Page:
Yesterday, I met with a young man who will be graduating from college in March. Lots of people have taken the time to meet with me in my career, so I like to “pay it forward” when I get the opportunity.
He’s getting a degree in business administration and would like to work in online marketing. Below is a rough summary of what I told him:
• If you want to work in online marketing, then you need to read The Cluetrain Manifesto.
• Start to make a “mental map” of local marketing types of companies because there is a whole range of them from agencies (of all sizes: Wonderman, Filter, Wexley, Cadence Preferred) affiliate networks to (e.g. HasOffers) to software providers (e.g. SEOmoz, SimplyMeasured).
I am aware that in this economy it’s hard for young college graduates to get a job. Relationships make the world go around, so if an employer can put a name with a face, you’re much more likely to get a job. I know it’s hard to be young and a newbie, but gather the courage to simply walk up and say, “Hi, my name is ________. I’m a student at the UW. What does your company do?”
• When thinking about where you want to work out of school, keep in mind that your first job is just more education. It’s like you went to college for four years where you learned a lot. Now, you’re going to go to work for four years and learn even more. It’s like graduate school, except for they pay you.
Except for it’s not completely like school because nobody is giving you assignments and telling you what to learn. You’re the one responsible for going above and beyond your job to learn.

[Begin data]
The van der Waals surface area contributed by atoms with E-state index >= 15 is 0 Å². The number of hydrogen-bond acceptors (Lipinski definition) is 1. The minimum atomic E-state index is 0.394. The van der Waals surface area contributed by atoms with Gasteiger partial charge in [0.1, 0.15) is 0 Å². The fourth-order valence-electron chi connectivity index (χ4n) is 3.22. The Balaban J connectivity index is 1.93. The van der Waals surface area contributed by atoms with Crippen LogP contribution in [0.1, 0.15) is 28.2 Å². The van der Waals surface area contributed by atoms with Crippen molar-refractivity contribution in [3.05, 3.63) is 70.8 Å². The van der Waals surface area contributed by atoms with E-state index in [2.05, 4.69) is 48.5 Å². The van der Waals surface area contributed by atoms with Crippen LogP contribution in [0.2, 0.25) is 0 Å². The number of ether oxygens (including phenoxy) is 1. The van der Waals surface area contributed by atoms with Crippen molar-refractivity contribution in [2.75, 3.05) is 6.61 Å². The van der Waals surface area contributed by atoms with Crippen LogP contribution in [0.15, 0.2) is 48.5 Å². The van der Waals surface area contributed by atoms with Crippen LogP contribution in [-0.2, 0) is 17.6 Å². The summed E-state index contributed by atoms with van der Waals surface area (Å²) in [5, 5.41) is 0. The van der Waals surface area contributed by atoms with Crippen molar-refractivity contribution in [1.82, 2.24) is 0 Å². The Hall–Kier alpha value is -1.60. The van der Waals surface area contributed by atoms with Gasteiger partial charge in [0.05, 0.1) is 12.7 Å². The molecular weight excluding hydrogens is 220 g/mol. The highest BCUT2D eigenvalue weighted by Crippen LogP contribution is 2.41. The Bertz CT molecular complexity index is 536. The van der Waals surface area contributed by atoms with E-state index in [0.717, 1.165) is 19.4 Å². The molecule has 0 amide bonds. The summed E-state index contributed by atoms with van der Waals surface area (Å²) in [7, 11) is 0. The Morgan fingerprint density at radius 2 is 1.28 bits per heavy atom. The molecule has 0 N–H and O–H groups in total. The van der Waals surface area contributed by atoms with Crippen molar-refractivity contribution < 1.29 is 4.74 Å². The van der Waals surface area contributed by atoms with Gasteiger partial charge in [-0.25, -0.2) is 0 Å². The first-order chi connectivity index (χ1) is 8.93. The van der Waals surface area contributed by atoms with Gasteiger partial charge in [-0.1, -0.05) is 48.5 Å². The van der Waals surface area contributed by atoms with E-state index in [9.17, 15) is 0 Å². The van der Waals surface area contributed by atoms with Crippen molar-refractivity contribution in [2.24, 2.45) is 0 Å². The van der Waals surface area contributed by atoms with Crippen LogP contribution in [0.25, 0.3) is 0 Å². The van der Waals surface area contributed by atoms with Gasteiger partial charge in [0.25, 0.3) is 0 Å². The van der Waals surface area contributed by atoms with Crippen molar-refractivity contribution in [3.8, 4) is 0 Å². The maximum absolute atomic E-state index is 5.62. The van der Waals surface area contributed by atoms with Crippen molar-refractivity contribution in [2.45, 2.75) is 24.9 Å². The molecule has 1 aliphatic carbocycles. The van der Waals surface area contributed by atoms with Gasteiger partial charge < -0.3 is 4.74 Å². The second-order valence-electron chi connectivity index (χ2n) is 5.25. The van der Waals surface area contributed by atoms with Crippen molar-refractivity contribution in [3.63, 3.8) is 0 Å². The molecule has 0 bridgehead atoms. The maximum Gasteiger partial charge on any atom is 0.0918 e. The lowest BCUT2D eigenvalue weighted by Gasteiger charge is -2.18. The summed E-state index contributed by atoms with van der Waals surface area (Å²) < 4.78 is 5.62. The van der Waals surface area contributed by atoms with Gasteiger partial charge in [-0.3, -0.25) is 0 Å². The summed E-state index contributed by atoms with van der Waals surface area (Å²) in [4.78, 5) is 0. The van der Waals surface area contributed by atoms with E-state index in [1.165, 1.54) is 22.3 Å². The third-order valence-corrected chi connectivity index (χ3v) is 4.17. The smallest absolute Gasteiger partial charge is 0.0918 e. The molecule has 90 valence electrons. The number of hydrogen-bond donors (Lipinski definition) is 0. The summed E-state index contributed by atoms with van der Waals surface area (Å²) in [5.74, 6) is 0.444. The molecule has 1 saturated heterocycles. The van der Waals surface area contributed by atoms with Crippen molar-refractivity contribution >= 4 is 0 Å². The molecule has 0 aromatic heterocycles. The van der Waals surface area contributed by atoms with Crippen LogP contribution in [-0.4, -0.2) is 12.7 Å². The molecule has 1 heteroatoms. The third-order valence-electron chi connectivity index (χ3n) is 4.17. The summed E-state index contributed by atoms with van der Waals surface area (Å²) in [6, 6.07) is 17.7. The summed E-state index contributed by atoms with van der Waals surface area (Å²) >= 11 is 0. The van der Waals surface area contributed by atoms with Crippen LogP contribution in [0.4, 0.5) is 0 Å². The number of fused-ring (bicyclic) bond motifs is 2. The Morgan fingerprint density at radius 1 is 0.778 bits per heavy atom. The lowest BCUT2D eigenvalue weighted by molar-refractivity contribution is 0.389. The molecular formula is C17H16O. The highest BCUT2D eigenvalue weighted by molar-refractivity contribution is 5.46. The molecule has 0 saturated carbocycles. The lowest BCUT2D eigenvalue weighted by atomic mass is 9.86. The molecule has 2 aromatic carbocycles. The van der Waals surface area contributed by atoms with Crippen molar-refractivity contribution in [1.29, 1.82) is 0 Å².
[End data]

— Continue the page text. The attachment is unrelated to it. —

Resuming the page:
• I was asked, “should I learn some programming, even though I don’t plan to have a job doing that?” Yes, absolutely. If you plan to work in anything online, marketing, customer service, whatever, then the means by which your work is going to manifest in the world is through technology. The more you can learn about how it works, they better you’ll be able to do your job.
For example, imagine an architect who didn’t have a clue how buildings were built. Compare them to an architect that does. Which architect do you think will create designs that are more realistic? Which one will create ridiculous arches and stuff that cost a lot to construct and are impossible to maintain?
Does this mean you need to be come a pro? No. Take a class at the campus computing center, or SVC, or online. Just get a feel for how it’s done, so that when you are talking about technology at work, then you’ll have some context.
That’s the advice I gave. What would you have offered? I look forward to your thoughts in the comments.